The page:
The electric modulus is given as (M* = M′ + jM′′), where M′ and M′′ are real part and imaginary part of the complex modulus M* respectively, which is related to the complex dielectric permittivity by the following relation:

M* = 1/ε*
M′ and M′′ were calculated as follows:
M′ = ε′/(ε2 + ε′′2)

M′′= ε′′/(ε2 + ε′′2)
The electric modulus M′ and M′′ clearly shows that the large capacitance allied with the polymer in the lower frequency region, resulting in a constant line in the graph that tends to zero (Fig. 5C and D). In the lower frequency region, the value of M′ and M′′ is very poor (M =1/ε), which confirms that the electrode effect contribution is negligible, relaxation is thermally activated and charge hopping takes place.

The bulk ionic conductivity of any electrolyte also depends on the number of charge carriers, their mobility and the diffusivity constant of the matrix. The dependency of σdc on these parameters can be expressed as σdc= Nμq, where q is the elementary charge. Diffusivity constant can be calculated using the following relation:44

D = 2fmaxl2/32 (tan[thin space (1/6-em)]δmax)3
The total density of charge carriers also depends on the diffusivity constant, shown by the following relation:44
N = (σdckbT)/Dq2
The mobility of ions inside the matrix depends on the total density of charge carriers, which can be determined using the following relation:44
μ = σdc/Nq
Here the value of applied electric field (E) has to be uniform over the matrix, i.e. 250 V m−1. The drift velocity (Vd) of ions under the applied electric field can be calculated as follows:
Vd = μE
The values of D, N, μ and Vd were calculated for 20 °C, which are 3.265 × 10−9 m2 s−1, 1.03 × 1024 m−3, 3.21 × 10−5 m2 V−1 s−1 and 3.21 × 10−5 m s−1 respectively. The values of D, μ and Vd, for different temperatures are given in Table S1 (ESI), and the corresponding plot is given in Fig. 5. It is clearly observed that the value of all the three parameters increases with the increase in temperature, which is responsible for the increment in σdc.

Conclusion

A blend of polymeric hydrogels (SPP-PEG hydrogel) has been successfully prepared using a sodium salt inorganic polymer and a viscous organic polymer. The formation of the blend of polymers has been confirmed by infrared spectroscopy. The SPP-PEG hydrogel has a floating sandwiched matrix with good thermal stability, and has amorphous nature. The material shows good stability with a broad range of ESW potential of 2.75 V for electrochemical applications. The ionic transference number study confirms that the >96% conduction is ionic in nature. Impedance spectroscopy confirms the semiconducting behaviour of the material with a conductivity order of ∼10−4 S cm−1 at room temperature. Study of the temperature-dependent conductivity shows that the conduction mechanism follows the Arrhenius type of behaviour and the activation energy for ion movement is 0.488 eV. The study of loss tangent confirms that the matrix relaxation occurs at a low frequency with a low value, and that the relaxation frequency increases with the increase in temperature. The dielectric study clearly shows that high amount of capacitance is associated with the hydrogel material, and the modulus study confirmed that electrode effect is negligible. A well-scaled AC conductivity and loss tangent plot shows that the conductivity mechanism is time-temperature independent. The diffusivity constant and the ionic mobility increase with the increase in temperature. Since the hydrogel shows better properties in terms of thermal stability, flexibility, conductivity and dielectrics of the material ensured that the SPP-PEG hydrogel is a promising electrolyte material for energy storage devices.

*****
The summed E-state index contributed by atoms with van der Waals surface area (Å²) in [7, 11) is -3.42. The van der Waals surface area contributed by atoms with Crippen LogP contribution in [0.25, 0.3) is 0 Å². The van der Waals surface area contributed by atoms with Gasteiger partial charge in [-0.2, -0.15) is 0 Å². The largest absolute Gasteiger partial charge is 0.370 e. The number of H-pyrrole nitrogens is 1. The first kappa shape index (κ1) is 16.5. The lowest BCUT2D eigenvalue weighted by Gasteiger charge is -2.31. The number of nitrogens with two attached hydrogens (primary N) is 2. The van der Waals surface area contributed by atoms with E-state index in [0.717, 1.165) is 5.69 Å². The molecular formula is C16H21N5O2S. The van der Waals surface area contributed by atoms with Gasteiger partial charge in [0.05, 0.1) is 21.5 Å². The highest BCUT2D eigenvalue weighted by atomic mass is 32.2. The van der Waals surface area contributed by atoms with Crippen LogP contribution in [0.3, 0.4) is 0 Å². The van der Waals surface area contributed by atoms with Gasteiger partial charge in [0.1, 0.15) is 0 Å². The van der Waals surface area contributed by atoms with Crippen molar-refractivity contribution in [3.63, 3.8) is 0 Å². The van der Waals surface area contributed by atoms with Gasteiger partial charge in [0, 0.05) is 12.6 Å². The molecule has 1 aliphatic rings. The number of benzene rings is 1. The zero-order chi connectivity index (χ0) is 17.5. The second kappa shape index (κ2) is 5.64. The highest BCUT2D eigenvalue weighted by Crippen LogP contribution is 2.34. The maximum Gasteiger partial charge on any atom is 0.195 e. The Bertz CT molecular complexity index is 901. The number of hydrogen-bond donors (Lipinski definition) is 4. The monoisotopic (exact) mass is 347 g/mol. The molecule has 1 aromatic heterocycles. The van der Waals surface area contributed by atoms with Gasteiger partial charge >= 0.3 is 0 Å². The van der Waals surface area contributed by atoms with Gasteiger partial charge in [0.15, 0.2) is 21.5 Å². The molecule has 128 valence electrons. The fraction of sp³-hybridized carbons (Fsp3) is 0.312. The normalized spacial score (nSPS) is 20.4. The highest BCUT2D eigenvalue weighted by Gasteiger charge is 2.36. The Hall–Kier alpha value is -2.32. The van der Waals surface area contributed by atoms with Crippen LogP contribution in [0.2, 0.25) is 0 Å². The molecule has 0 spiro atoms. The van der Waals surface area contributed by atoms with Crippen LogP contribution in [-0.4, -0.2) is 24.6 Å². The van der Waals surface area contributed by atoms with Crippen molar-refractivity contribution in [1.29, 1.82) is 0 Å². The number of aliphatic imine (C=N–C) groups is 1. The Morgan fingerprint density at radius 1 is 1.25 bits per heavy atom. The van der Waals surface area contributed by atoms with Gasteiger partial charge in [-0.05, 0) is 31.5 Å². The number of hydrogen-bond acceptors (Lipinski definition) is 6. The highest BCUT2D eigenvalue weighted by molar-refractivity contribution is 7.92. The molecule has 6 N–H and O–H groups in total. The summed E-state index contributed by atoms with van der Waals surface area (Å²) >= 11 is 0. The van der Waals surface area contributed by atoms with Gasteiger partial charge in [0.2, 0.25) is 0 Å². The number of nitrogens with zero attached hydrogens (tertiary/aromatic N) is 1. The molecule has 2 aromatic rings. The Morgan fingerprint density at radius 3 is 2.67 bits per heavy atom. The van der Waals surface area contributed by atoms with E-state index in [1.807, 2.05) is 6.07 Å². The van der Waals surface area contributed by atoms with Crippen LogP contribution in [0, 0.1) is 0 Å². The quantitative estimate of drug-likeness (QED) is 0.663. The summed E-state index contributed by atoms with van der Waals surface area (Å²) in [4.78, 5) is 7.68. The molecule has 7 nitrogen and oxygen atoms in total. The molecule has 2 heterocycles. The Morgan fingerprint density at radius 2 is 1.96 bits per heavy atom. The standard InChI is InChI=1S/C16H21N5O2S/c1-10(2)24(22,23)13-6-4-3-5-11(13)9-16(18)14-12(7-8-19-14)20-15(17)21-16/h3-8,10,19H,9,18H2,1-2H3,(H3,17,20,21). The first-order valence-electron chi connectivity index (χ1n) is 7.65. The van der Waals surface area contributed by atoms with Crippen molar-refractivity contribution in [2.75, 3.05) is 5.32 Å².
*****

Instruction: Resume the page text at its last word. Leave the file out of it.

Conflicts of interest

Authors declare no conflicts of interest.

Acknowledgements

Rudramani Tiwari is grateful to the Council of Scientific and Industrial Research (09/013(0874)/2019-EMR-I), New Delhi, India. Devendra Kumar is grateful to DST INSPIRE for financial support (DST/INSPIRE Fellowship/2018/IF180694). Dipendra Kumar Verma is thankful to UGC for financial support. We are thankful to Dr A. L. Saroj, Department of Physics, BHU for his guideline for electrochemical analysis. All the authors are grateful to SERB, DST (EEQ/2016/000249) for the financial support.

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Footnote

Electronic supplementary information (ESI) available: Materials, methods of characterization, sample preparation, Table S1 and complete EDS report. See DOI: 10.1039/d1qm00537e